Whatever you’re looking for, it’s somewhere in the Stan documentation and you can just google for it.

Someone writes: Do you have link to an example of Zero-inflated poisson and Zero-inflated negbin model using pure stan (not brms, nor rstanarm)? If yes, please share it with me! I had a feeling there was something in the existing documentation already! So I googled *zero inflated Stan*, and . . . yup, it’s the […]

Responding to Richard Morey on p-values and inference

Jonathan Falk points to this post by Richard Morey, who writes: I [Morey] am convinced that most experienced scientists and statisticians have internalized statistical insights that frequentist statistics attempts to formalize: how you can be fooled by randomness; how what we see can be the result of biasing mechanisms; the importance of understanding sampling distributions. […]

Thoughts inspired by “the Gospel of Jesus’s Wife”

1. Harvard’s current position on the matter This is at Harvard University’s website: But, no, it’s not a “Coptic Papyrus Fragment.” That’s a lie. Or, I guess, several years ago we could call that statement a mistake, but given that it’s been known to be false for several years, I think it’s fair to call […]

Statistical Modeling, Causal Inference, and Social Science gets results!

A few months ago, we posted this job ad from Des McGowan: We are looking to hire multiple full time analysts/senior analysts to join the Baseball Analytics department at the New York Mets. The roles will involve building, testing, and presenting statistical models that inform decision-making in all facets of Baseball Operations. These positions require […]

Nicky Guerreiro and Ethan Simon write a Veronica Geng-level humor piece

I don’t usually go around recommending amusing things that are completely off topic to the blog, but this piece by Nicky Guerreiro and Ethan Simon was just too funny. It’s Veronica Geng-level quality, and I don’t say that lightly. As with Geng’s articles, you can laugh and be horrified at the same time. The story […]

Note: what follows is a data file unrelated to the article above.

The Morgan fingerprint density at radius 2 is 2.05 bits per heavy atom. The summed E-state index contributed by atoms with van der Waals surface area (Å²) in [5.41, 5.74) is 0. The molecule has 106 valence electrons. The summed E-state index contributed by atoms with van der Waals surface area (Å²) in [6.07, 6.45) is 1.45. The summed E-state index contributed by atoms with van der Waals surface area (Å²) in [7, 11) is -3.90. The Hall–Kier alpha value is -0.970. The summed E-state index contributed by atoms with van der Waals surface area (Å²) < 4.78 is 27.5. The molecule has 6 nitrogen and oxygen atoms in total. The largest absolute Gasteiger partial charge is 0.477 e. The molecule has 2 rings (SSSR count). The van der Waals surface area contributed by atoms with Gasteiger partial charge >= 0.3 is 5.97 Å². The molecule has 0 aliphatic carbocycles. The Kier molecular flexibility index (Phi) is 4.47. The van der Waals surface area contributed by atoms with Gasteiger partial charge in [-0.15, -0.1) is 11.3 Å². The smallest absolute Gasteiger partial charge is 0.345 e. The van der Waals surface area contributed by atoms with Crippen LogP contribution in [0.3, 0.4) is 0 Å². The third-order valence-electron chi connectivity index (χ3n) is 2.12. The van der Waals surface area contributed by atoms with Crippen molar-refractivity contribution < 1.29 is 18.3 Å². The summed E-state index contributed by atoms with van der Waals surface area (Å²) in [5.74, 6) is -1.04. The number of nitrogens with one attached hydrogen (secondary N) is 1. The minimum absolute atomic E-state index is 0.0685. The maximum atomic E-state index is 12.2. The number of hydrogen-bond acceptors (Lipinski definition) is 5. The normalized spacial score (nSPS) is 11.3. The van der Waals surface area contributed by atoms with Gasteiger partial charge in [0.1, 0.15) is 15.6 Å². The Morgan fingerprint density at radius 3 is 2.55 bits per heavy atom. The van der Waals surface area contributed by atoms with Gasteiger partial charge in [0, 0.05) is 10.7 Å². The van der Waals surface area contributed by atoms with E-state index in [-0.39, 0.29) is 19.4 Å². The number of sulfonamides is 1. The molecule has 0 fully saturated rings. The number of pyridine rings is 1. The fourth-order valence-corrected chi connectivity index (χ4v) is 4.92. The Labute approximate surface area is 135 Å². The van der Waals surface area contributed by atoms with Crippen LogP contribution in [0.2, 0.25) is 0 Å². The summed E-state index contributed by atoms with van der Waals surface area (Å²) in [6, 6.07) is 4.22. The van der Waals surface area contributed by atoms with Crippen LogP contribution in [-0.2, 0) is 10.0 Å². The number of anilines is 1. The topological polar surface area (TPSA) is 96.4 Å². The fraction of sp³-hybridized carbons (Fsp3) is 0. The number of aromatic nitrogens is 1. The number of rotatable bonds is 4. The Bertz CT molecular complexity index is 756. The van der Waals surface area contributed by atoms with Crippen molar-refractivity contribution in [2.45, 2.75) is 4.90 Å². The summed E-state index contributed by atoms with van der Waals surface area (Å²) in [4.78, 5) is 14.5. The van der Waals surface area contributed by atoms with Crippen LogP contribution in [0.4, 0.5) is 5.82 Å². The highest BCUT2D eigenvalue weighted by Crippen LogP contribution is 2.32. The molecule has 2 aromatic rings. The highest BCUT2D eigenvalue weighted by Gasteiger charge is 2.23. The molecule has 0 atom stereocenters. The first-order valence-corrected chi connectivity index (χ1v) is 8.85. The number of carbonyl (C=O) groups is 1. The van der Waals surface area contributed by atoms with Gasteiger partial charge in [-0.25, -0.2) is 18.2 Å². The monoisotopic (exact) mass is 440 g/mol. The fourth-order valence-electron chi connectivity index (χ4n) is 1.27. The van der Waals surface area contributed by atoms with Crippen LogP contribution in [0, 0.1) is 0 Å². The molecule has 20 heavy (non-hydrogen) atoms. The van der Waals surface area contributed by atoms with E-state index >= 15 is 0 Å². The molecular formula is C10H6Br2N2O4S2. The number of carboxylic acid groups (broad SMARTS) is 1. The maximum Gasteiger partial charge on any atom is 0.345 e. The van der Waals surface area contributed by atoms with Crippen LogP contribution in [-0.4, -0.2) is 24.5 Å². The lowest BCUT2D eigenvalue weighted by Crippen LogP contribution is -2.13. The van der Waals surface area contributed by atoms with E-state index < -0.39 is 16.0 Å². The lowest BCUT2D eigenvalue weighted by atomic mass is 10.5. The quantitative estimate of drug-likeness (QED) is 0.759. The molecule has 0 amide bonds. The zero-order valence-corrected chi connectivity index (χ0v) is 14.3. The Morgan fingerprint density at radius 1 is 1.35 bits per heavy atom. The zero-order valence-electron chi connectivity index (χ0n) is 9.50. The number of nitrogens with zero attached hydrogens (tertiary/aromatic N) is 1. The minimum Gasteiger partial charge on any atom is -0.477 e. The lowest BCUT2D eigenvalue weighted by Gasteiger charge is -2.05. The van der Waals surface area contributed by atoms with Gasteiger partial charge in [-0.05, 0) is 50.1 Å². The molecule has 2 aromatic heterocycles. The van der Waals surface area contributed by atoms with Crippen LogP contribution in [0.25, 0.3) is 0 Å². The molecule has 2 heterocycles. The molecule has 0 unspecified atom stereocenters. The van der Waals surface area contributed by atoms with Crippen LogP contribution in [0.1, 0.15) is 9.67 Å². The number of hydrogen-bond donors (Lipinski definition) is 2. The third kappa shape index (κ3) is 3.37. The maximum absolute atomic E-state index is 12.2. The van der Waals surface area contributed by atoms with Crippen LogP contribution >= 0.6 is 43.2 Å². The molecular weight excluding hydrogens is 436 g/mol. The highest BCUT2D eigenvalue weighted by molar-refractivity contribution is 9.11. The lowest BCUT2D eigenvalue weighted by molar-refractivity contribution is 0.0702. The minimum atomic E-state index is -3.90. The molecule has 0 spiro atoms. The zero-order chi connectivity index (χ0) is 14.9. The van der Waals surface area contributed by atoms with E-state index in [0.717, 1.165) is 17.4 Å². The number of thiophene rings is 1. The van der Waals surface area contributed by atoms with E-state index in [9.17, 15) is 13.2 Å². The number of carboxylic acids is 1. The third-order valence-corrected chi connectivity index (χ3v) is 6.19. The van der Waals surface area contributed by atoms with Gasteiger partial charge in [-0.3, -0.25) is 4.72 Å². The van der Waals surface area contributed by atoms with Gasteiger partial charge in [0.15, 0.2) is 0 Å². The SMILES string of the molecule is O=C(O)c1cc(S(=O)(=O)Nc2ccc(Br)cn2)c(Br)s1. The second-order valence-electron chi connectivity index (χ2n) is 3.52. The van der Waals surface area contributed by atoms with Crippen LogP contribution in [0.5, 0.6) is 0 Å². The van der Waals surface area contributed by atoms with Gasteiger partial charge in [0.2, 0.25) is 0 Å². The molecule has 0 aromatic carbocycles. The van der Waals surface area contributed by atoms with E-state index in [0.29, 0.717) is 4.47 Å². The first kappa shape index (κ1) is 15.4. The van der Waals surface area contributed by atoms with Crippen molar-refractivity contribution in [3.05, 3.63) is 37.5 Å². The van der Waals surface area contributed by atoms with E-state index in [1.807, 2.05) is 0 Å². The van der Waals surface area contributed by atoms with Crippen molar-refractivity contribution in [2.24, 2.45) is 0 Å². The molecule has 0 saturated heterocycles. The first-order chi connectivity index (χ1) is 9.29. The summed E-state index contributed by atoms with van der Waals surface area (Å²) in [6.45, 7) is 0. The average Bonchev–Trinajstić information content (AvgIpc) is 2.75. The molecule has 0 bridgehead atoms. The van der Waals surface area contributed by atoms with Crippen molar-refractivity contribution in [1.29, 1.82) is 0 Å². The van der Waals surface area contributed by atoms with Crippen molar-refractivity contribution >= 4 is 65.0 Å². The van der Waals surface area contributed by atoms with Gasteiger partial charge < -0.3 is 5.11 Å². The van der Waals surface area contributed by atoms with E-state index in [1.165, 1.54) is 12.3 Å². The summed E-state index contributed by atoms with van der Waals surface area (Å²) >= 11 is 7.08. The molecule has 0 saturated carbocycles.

“Off white: A preliminary taxonomy”

Lots has been written on this topic (“How the Irish Became White,” etc.), but this post by Paul Campos is an amusing starting point. As he points out, we often think about race/ethnicity/nationality in the context of U.S. politics, but it’s an issue, one way or another, pretty much everywhere in the world.

Probability problem involving multiple coronavirus tests in the same household

Mark Tuttle writes: Here is a potential homework problem for your students. The following is a true story. Mid-December, we have a household with five people. My wife and myself, and three who arrived from elsewhere. Subsequently, various diverse symptoms ensue – nothing too serious, but everyone is concerned, obviously. Video conference for all five […]

A new journal dedicated to quantitative description focused on digital media topic

Andy Guess, Kevin Munger, and Eszter Hargittai write: We’re thrilled to announce the launch of the new Journal of Quantitative Description: Digital Media. We have 18 great papers in the inaugural batch. We explain our rationale for a new journal in this piece. Sign up for our mailing list here. Please send us your best […]

Hullman’s theorem of graphical perception

Any experimental measure of graphical perception will inevitably not measure what it’s intended to measure. I extracted this “theorem” from various comments Jessica has made regarding her skepticism about empirical studies of the effectiveness of statistical graphics. Of course we should be doing empirical studies all the time, but you-know-who is in the details, as […]

“Bayesian Causal Inference for Real World Interactive Systems”

David Rohde points us to this workshop: Machine learning has allowed many systems that we interact with to improve performance and personalize. An important source of information in these systems is to learn from historical actions and their success or failure in applications – which is a type of causal inference. The Bayesian approach is […]